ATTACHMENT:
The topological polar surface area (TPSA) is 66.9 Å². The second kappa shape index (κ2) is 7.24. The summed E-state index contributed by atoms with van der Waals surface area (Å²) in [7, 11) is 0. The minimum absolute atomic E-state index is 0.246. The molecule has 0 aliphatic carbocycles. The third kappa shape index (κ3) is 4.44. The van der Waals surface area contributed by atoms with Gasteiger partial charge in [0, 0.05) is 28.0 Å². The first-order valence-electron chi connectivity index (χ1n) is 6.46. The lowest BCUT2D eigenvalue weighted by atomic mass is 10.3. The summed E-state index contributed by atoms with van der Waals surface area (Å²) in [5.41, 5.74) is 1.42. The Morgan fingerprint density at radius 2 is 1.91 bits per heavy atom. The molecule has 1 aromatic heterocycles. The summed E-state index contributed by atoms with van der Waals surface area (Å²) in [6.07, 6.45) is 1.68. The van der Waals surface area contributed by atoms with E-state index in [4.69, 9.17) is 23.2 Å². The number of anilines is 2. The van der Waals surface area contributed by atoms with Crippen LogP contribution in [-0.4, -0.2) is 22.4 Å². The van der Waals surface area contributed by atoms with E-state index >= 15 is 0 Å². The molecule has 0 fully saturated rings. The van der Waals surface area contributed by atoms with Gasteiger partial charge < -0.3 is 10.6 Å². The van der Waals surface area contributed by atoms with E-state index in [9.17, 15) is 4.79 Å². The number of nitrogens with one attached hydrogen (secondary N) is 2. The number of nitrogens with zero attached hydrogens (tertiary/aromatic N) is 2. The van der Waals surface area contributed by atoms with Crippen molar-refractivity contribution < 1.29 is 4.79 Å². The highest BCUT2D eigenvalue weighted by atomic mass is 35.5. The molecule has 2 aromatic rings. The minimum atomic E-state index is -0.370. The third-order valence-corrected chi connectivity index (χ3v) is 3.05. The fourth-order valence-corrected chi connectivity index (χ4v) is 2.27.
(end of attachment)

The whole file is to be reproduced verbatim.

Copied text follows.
The topological polar surface area (TPSA) is 66.9 Å². The second kappa shape index (κ2) is 7.24. The summed E-state index contributed by atoms with van der Waals surface area (Å²) in [7, 11) is 0. The minimum absolute atomic E-state index is 0.246. The molecule has 0 aliphatic carbocycles. The third kappa shape index (κ3) is 4.44. The van der Waals surface area contributed by atoms with Gasteiger partial charge in [0, 0.05) is 28.0 Å². The first-order valence-electron chi connectivity index (χ1n) is 6.46. The lowest BCUT2D eigenvalue weighted by atomic mass is 10.3. The summed E-state index contributed by atoms with van der Waals surface area (Å²) in [5.41, 5.74) is 1.42. The Morgan fingerprint density at radius 2 is 1.91 bits per heavy atom. The molecule has 1 aromatic heterocycles. The summed E-state index contributed by atoms with van der Waals surface area (Å²) in [6.07, 6.45) is 1.68. The van der Waals surface area contributed by atoms with E-state index in [4.69, 9.17) is 23.2 Å². The number of anilines is 2. The van der Waals surface area contributed by atoms with Crippen LogP contribution in [-0.4, -0.2) is 22.4 Å². The van der Waals surface area contributed by atoms with E-state index >= 15 is 0 Å². The molecule has 0 fully saturated rings. The van der Waals surface area contributed by atoms with Gasteiger partial charge < -0.3 is 10.6 Å². The van der Waals surface area contributed by atoms with E-state index in [9.17, 15) is 4.79 Å². The number of nitrogens with one attached hydrogen (secondary N) is 2. The number of nitrogens with zero attached hydrogens (tertiary/aromatic N) is 2. The van der Waals surface area contributed by atoms with Crippen molar-refractivity contribution < 1.29 is 4.79 Å². The highest BCUT2D eigenvalue weighted by atomic mass is 35.5. The molecule has 2 aromatic rings. The minimum atomic E-state index is -0.370. The third-order valence-corrected chi connectivity index (χ3v) is 3.05. The fourth-order valence-corrected chi connectivity index (χ4v) is 2.27.